message, giving us his solemn convictions
of duty? Shall I refer to bis message
wherein he repudiated tbe idea of disturb
ing the system of slavery, as foreign to his
inclination and his duty, or to his direction
to Mr. Seward to inform foreign powers
that any effort to disturb that system "on
his part would be unconstitutional ?" Is it
the philosophio thinker? I refer him to the
exposition of M. De Tocquevllle (Vol. 1,
page (!)), who, better than any oneabroad.has
examined the complex nature of our Gov
ernment, beginning with the township and
rising through many grades to the Federal
authority, and who 'found here, "two gov
ernments, completely separate and almost
Independent tlieoue fulfilling the ordinary
duties, and responding to the daily and in
finite calls of a couiniunitv, the other cir
cumscribed within certain limits, and only
exercising an exceptional authority over
the general interests of the country."
These expressions were made in view of
or in time of war. The Independent spheres
of National and State Governments were
ever regarded, In words, if not In acts, by
the very party in power: and now their test
of loyalty is an oatli to forswear their own
oaths! Xow their touch-stone of patriotism
is an oath to commit political turpitude!
And this is called an amnesty! This oath
which is to be taken at once by loyal and
disloyal men, Is to be the sweet oblivious
balm over past crime by a clement Execu
tive! This battering down of tho Consti
tution is to be Aladdin witchery, which in
a night is to reconstruct a "perpetual cos
mos of beauty and power, out of the chaos
of civil conflict." Because we do not shout
hosanniihs to this new cosmos, Democrats
are reproached as favoring slavery. -No, sir.
We do not like slavery. For one, I 6ay
again as I have said before, let it die, if die
it must, not by the rough usages of war,
not by the starvation, miscegenation or ex
tirpation of the black race, not by the
strangulation of State and popular sover
eignty; but by the voluntary and legal ac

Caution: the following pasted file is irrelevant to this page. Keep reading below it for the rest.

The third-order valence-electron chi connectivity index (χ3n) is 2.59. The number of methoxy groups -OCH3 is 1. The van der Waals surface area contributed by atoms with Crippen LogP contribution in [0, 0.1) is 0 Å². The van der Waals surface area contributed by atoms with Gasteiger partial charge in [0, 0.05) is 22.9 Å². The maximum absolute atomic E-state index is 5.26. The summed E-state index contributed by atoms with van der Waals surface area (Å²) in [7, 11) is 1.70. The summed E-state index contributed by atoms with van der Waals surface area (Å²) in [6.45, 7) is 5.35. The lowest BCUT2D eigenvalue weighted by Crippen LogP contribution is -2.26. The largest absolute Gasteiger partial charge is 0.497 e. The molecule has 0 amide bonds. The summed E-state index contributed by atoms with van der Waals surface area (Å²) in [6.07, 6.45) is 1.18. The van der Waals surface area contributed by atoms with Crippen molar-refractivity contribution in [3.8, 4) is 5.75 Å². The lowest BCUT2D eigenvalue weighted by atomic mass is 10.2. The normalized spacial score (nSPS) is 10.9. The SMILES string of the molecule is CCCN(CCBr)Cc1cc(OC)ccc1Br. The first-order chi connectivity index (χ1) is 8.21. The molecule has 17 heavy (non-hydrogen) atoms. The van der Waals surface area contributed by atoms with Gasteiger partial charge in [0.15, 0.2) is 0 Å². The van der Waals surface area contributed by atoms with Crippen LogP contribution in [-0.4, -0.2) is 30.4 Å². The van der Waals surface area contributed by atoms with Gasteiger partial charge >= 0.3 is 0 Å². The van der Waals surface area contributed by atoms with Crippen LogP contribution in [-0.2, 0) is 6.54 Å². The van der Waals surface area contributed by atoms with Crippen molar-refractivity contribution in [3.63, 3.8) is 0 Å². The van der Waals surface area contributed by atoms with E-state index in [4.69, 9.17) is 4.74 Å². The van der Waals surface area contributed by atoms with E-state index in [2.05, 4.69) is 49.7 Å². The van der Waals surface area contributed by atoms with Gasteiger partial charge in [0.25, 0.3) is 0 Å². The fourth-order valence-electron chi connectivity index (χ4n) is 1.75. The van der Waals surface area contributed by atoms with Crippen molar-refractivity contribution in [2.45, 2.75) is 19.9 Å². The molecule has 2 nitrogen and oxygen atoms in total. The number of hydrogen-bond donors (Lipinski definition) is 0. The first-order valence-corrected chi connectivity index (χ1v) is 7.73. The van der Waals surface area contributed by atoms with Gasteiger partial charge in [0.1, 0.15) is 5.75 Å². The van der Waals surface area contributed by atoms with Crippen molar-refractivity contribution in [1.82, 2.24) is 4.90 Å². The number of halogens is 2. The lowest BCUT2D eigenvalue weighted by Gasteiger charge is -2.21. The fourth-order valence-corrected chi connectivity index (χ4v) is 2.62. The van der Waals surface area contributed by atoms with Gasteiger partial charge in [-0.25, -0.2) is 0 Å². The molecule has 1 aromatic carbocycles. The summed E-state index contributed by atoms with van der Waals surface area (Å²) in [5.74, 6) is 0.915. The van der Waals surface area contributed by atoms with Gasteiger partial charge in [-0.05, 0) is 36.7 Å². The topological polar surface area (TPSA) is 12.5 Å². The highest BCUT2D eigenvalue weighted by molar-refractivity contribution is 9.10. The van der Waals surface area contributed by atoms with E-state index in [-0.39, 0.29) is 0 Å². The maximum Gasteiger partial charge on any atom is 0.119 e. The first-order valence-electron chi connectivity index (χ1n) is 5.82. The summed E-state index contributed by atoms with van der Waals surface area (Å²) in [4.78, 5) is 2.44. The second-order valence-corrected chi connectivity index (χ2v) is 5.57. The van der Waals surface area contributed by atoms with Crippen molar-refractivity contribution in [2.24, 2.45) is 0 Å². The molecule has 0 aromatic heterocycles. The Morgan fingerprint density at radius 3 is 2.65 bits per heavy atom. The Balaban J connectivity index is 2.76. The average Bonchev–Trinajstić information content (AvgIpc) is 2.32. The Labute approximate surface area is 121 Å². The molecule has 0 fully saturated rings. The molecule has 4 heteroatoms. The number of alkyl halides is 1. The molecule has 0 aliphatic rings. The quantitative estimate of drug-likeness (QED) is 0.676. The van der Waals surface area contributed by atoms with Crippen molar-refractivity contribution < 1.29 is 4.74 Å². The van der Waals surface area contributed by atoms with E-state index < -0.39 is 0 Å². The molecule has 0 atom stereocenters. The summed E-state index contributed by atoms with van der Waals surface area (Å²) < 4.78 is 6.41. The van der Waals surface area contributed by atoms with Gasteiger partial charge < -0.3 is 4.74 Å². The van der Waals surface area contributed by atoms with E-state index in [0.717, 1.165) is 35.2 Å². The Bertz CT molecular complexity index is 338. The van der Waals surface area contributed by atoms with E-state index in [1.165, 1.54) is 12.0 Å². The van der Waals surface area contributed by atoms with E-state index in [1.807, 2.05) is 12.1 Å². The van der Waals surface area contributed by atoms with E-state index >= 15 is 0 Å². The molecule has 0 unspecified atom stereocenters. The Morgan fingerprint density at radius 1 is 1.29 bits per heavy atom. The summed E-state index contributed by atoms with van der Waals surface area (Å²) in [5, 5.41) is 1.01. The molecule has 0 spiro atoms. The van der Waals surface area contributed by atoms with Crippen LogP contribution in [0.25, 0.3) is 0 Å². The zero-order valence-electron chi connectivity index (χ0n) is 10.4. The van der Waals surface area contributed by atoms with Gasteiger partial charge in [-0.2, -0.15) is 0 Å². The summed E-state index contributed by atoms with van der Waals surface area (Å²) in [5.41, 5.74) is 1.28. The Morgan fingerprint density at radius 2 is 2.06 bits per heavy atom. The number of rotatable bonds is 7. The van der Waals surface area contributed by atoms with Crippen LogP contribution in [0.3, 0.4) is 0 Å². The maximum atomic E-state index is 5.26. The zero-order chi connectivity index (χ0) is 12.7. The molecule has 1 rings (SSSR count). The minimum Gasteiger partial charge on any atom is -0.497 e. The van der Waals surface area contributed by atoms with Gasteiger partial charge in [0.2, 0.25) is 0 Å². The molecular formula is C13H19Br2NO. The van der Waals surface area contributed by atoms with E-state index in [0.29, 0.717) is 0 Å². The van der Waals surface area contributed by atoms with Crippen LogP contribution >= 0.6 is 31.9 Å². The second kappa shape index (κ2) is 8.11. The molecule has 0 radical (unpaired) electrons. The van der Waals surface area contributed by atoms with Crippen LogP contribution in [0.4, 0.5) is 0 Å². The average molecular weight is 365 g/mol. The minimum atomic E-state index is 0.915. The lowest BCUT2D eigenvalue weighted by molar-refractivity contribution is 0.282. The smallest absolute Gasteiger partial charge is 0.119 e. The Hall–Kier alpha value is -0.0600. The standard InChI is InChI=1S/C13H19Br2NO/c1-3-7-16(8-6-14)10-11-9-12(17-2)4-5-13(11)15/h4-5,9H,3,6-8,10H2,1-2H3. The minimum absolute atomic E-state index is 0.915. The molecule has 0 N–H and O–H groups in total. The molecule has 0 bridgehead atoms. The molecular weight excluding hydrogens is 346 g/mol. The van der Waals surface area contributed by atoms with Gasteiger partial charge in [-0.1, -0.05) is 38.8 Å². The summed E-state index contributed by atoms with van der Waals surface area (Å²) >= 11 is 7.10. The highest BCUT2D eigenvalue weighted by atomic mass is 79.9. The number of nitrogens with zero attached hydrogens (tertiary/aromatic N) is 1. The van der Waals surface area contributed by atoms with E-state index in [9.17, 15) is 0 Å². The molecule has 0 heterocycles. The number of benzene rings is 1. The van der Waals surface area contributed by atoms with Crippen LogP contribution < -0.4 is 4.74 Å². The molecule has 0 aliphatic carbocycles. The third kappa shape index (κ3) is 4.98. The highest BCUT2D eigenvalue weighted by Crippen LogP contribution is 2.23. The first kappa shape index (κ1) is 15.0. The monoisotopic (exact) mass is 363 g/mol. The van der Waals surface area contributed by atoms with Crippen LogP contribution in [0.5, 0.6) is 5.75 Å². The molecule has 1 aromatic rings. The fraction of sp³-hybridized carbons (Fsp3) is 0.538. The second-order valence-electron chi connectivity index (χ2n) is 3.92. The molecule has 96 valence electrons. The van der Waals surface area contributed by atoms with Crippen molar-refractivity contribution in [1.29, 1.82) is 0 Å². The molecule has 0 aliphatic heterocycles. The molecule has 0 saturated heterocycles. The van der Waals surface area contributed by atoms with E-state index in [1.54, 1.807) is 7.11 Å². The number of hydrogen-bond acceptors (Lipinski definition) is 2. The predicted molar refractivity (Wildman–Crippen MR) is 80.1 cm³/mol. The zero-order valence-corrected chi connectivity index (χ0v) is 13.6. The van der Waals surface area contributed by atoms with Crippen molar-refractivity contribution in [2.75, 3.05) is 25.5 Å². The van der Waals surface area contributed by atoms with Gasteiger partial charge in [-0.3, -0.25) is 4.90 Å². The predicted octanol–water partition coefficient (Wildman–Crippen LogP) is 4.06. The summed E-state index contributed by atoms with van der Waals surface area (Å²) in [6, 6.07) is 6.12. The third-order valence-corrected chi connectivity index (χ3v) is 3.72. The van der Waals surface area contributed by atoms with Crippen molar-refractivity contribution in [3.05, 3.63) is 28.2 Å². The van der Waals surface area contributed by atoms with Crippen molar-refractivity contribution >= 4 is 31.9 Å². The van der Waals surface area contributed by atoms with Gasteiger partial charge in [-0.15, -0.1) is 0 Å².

tion of the States, when they are in a con
dition freely to express their choice. Why
use the sentiment against slavery to crush
out the fundamental principles of our Gov
ernment? Why. in striving to destroy slav
ery drag down the pillars of the Constitu
tion? When to kill slavery you destroy the
"balance of power on which the perfection
and endurance of our political fabric de
pends," I must, and will denounce you.
llow many expressions from the other side
of the chamber have I been called upon to
denounce, because they urge the abandon
ment of our old and rare political fabric
These expressions are all iinpearled by an
exquisite thinker of the radical school
Senator Gratz Brown, when he says:
"Whocaresfor the Union of the past a Union
fraught with seeds of destruction bitter with
humiliations and disappointment? Who believes
in the grief of thee hired mourners, so lacbrymoie
before tbe world? They are not even self-iioceivel.
It is likewise with reconstructions a free masonry
that imacine it bai only blocks and stones to deal
with, orachild's play, that would build up as they
have tumbled down its card -castles, putting affably
the court cards on top again. Foolish craftsmen,
seeing not that it is the lile arteries and the thews
and the sinews of a nation's being that are dealt
with, and that it must be regeneration or death."
The Union thus dismissed with so much
scorn, is the same Union which Lord
Brougham called (Political Philosophy, port
III, Doge 336) "the very greatest refinement
in social policy, to which any state of cir
cumstances had ever given rise or to which
any age has ever given birth," which de
served his eulogy, because, as he held there
was in It, the means for keeping its in
tegrity as a Federacy, by the maintenance
of the rights and powers of the individual
States.
Tho Union as It should be tho Union of
the "wise craftsmen" of to-day and not of
tho foolish fathers who made It la not the
Union 1 have learned to admire and loved
to cherish; not the Union, which for the
past seven years, I have plead here to main
tain without blood and perpetuate without
peril.
These plans of regeneration Involve a
change in the structure of the Government.
They break down the spirit of municipal
Independence, In destroying which, as De
Tocquevllle has shown, you destroy the
spirit of liberty. No matter what fbrm Is
left, the despotic tendency will Inevitably
appear, when the local authority is usurped.
If you leave any form of Government, It is